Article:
I guess Project Concern planted a seed. A BETTER CHANCE is another flourishing root. Fantastic !

    Dolores Bacharach

  10. I was at that first Project Concern meeting at Burr Farms School. It wasn’t pretty. And the subsequent brouhaha over Joan Schine was downright disgraceful. But here’s the sequel. When we moved to Essex, my husband was on the phone with People’s Bank changing our accounts. When the transactions were completed, the woman asked him, “Are you the Mr. Potts who lived in Westport? Are you Amy and Abby’s dad?” Turned out she was Lisa, one of the Project Concern kids who stayed at our house a number of times with her Project Concern friend Anjetta. Bob asked her about Anjetta, who stayed overnight with us every Tuesday so she could go to Mrs. Whitely’s choir practice before school in the morning. She said, “Anjetta is now a vice president here at People’s Bank”.

  11. I was class of Staples ’66 as well but that time period befronted the nasty and ugly issue of busing that divided the country under Nixon. In addition, Westport had a more diverse population then. There were certainly some poor kids here then as seem missing today. I am still surprised at the reaction to this Project. I thought Westport was far more tolerate of miniorities and their education then neighboring towns? A sad blemish on the town’s progressive history. I wonder what would happen if they started busing 100 Black/Latino kids into Staples today?????????????????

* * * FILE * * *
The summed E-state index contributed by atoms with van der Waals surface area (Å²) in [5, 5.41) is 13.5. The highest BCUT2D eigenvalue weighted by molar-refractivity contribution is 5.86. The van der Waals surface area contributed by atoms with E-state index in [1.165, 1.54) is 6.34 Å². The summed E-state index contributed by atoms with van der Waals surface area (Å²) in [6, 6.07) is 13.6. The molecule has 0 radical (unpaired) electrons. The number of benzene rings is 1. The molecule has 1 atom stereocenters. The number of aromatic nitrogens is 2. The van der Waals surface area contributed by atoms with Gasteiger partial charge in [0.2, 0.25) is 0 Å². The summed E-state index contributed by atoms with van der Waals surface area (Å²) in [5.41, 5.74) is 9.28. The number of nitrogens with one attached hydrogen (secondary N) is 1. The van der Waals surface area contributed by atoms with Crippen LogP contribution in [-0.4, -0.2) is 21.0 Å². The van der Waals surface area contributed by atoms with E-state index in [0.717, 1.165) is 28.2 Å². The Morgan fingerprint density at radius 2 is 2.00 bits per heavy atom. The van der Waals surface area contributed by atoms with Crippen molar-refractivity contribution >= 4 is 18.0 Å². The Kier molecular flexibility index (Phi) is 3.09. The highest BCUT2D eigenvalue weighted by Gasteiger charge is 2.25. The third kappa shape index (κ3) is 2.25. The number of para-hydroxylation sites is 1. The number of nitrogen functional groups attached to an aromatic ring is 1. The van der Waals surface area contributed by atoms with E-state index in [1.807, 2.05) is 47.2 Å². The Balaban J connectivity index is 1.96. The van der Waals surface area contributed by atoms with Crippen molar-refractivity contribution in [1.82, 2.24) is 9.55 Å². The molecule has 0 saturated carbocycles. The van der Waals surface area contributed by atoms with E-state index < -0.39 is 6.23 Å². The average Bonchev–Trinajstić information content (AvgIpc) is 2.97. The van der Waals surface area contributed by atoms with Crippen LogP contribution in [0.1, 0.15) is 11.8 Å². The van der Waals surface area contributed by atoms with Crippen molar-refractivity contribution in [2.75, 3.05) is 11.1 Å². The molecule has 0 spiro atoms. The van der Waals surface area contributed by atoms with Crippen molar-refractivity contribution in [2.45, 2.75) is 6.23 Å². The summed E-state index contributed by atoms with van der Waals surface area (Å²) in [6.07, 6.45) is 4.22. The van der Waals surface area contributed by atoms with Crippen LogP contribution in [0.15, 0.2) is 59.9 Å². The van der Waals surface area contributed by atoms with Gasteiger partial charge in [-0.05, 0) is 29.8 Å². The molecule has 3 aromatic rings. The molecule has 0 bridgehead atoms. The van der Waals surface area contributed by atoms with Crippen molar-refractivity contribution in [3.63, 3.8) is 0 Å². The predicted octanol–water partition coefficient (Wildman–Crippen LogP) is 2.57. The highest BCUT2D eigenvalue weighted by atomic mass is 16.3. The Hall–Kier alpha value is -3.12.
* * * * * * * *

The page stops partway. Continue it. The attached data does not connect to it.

• Busing those kids in would be a great thing for everyone, CAS. Maybe that’ll happen in the future. We were gone from Westport when the furor over Project Concern erupted but our parents were still here. Mine were outraged at the recall attempt. My dad, Mr. Conservative, was revolted by the participation of several of his pals in that effort and thrilled and proud when Lou Nistico weighed in in support of Joan Schine and Project Concern, which apparently helped turn the recall tide.